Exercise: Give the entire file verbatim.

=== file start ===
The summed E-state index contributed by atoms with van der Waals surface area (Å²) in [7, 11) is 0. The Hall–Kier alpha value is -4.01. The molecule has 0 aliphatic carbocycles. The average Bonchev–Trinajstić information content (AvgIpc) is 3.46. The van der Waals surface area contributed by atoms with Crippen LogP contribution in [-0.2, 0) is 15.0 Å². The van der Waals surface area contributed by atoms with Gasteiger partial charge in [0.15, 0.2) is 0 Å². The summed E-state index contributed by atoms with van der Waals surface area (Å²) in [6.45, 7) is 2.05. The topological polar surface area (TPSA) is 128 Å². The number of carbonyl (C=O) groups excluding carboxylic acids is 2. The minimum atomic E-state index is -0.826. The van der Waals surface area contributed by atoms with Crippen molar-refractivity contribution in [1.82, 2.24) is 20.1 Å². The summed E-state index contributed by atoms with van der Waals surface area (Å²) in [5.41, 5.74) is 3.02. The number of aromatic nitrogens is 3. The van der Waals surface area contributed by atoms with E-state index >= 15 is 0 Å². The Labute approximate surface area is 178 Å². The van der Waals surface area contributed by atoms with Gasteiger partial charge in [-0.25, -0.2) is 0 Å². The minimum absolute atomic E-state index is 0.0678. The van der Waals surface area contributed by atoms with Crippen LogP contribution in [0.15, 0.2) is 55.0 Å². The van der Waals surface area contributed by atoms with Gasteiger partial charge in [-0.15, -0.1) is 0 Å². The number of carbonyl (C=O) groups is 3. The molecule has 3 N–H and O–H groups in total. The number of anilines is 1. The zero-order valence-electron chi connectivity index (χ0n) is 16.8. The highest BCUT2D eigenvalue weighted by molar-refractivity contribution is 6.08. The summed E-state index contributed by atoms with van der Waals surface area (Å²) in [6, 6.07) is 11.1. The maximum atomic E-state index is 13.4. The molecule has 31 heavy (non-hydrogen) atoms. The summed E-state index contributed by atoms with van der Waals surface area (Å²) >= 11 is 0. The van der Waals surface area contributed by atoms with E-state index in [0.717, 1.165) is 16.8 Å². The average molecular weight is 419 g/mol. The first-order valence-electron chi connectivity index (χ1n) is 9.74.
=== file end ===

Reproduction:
The summed E-state index contributed by atoms with van der Waals surface area (Å²) in [7, 11) is 0. The Hall–Kier alpha value is -4.01. The molecule has 0 aliphatic carbocycles. The average Bonchev–Trinajstić information content (AvgIpc) is 3.46. The van der Waals surface area contributed by atoms with Crippen LogP contribution in [-0.2, 0) is 15.0 Å². The van der Waals surface area contributed by atoms with Gasteiger partial charge in [0.15, 0.2) is 0 Å². The summed E-state index contributed by atoms with van der Waals surface area (Å²) in [6.45, 7) is 2.05. The topological polar surface area (TPSA) is 128 Å². The number of carbonyl (C=O) groups excluding carboxylic acids is 2. The minimum atomic E-state index is -0.826. The van der Waals surface area contributed by atoms with Crippen molar-refractivity contribution in [1.82, 2.24) is 20.1 Å². The summed E-state index contributed by atoms with van der Waals surface area (Å²) in [5.41, 5.74) is 3.02. The number of aromatic nitrogens is 3. The van der Waals surface area contributed by atoms with E-state index >= 15 is 0 Å². The Labute approximate surface area is 178 Å². The van der Waals surface area contributed by atoms with Gasteiger partial charge in [-0.25, -0.2) is 0 Å². The minimum absolute atomic E-state index is 0.0678. The van der Waals surface area contributed by atoms with Crippen LogP contribution in [0.15, 0.2) is 55.0 Å². The van der Waals surface area contributed by atoms with Gasteiger partial charge in [-0.15, -0.1) is 0 Å². The number of carbonyl (C=O) groups is 3. The molecule has 3 N–H and O–H groups in total. The number of anilines is 1. The zero-order valence-electron chi connectivity index (χ0n) is 16.8. The highest BCUT2D eigenvalue weighted by molar-refractivity contribution is 6.08. The summed E-state index contributed by atoms with van der Waals surface area (Å²) in [6, 6.07) is 11.1. The maximum atomic E-state index is 13.4. The molecule has 31 heavy (non-hydrogen) atoms. The summed E-state index contributed by atoms with van der Waals surface area (Å²) >= 11 is 0. The van der Waals surface area contributed by atoms with E-state index in [0.717, 1.165) is 16.8 Å². The average molecular weight is 419 g/mol. The first-order valence-electron chi connectivity index (χ1n) is 9.74.